Thoughts from the EPS Windows Server Performance Team
Useful Microsoft Blogs
Good Morning AskPerf Readers! Welcome to Day Ten of our Launch Series. Our theme this week has been Printing, and today we’ll be continuing in that vein. Our topic today is Location-Aware Printing. Mobile users and network-connected devices are a rapidly increasing component in the enterprise environment. Mobile users are not only sales and customer facing users that travel, but also remote users that work outside the office or users that work from home outside of business hours.
Given this increasing trend towards mobility coupled with the predicted increase in shared / networked printers in a home environment due to products such as Windows Home Server, the HomeGroup feature in Windows 7 and the numerous print server appliances currently available and I’m sure you can see why it is so important to have default printers “just work” in a logical and intuitive fashion – regardless of the user’s location. Windows 7 provides a new tool, Location-Aware Printing (also known as “Smart Default Printer”) that allows mobile users to configure per-network default printers so that as they connect to different networks, their default printer is updated. In addition, there are some enhancements to the consistency with which the default printer is determined that have been incorporated into the spooler on Windows 7 and Windows Server 2008 R2. One quick note – even though the spooler changes affect both operating systems, the new Location-Aware Printing feature only applies to Windows 7 mobile devices.
Location-Aware Printing depends on the Network Location Awareness services and the Network List Services to determine which network (or networks), to which the laptop is connected. Using the Network List Manager API’s, you can enumerate either networks or network connections. For this feature, networks are enumerated. So, if a user is connected to a managed corporate network, either via wired or wireless connection, the same corporate domain network is detected regardless of the specific network connection used. However, if a user is connected to a different wired and wireless network, there is an order of preference used to resolve the conflict:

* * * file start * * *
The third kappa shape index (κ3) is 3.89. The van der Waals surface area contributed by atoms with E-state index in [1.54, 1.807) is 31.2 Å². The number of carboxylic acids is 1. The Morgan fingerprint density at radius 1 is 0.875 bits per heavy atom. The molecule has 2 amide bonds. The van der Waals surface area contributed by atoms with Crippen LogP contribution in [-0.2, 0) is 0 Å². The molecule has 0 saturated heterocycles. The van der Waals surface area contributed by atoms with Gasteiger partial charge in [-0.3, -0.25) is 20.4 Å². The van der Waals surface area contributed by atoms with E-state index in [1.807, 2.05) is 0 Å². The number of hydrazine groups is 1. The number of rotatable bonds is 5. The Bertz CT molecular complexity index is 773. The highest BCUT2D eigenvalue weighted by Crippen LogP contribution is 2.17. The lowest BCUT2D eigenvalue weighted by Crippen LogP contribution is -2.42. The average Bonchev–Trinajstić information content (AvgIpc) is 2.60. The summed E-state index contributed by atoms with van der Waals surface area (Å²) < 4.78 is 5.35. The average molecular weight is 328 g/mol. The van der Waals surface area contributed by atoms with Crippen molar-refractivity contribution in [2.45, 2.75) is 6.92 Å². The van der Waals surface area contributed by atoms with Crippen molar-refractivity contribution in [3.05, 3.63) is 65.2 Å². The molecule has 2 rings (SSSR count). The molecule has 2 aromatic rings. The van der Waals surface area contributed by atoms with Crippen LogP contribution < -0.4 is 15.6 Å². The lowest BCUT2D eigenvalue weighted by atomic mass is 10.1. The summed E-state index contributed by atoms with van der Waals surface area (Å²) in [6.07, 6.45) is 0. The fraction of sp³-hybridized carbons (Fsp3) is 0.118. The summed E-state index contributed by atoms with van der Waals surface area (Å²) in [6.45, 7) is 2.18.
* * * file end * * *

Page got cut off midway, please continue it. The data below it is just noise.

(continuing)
When walking through the logic, the registry key to keep an eye on is HKCU\Printers\Defaults. The print spooler service determines and sets the default printer for users in similar ways at different times. Let’s take a look at the logic for the user logon scenario.
The image below shows the process flow:
When the Print Spooler Service starts, such as during a Windows startup or restart, it is not aware of what user (if any) is logged on. It performs the user logon steps above for every user whose profile ahs been loaded from HKEY_USERS. If there are no interactive users logged (such as during boot), then the steps will typically be performed for services accounts such as Local Service and Network Service. For these accounts, the Disabled registry value and the GUID-named subkeys typically will not exist. Therefore, no changes will be made to the default printer value in Device for each account.
That brings us to the end of this post. Just to recap the most important points:
Enjoy the rest of your Saturday. I’ll be back tomorrow with an overview of Distributed Scan Management. Until next time …
- CC Hameed
Often, we have users traveling to various offices within the same Domain network. Can Location-Aware Printing be made aware of different locations within the same domain? For example, can it use different octets of the laptop’s IP address to determine location?
How about default printer preferences? The default on the server is not promulgated to the clients.
Like Doug, I am regularly switching between home, hotel, and two or more corporate offices that are in the same domain. Windows 7 is only enumerating the one corporate network and so I don't get the right default default when I go into the "other" office. Is there any way to associate a sub-net to the network that is being identified to fix this?
The networks are typically defined by the domain name, or in the case of unmanaged networks - by the name of the Access Point. There's no way to associate them with a specific subnet in the current implementation.
Excellent feedback though!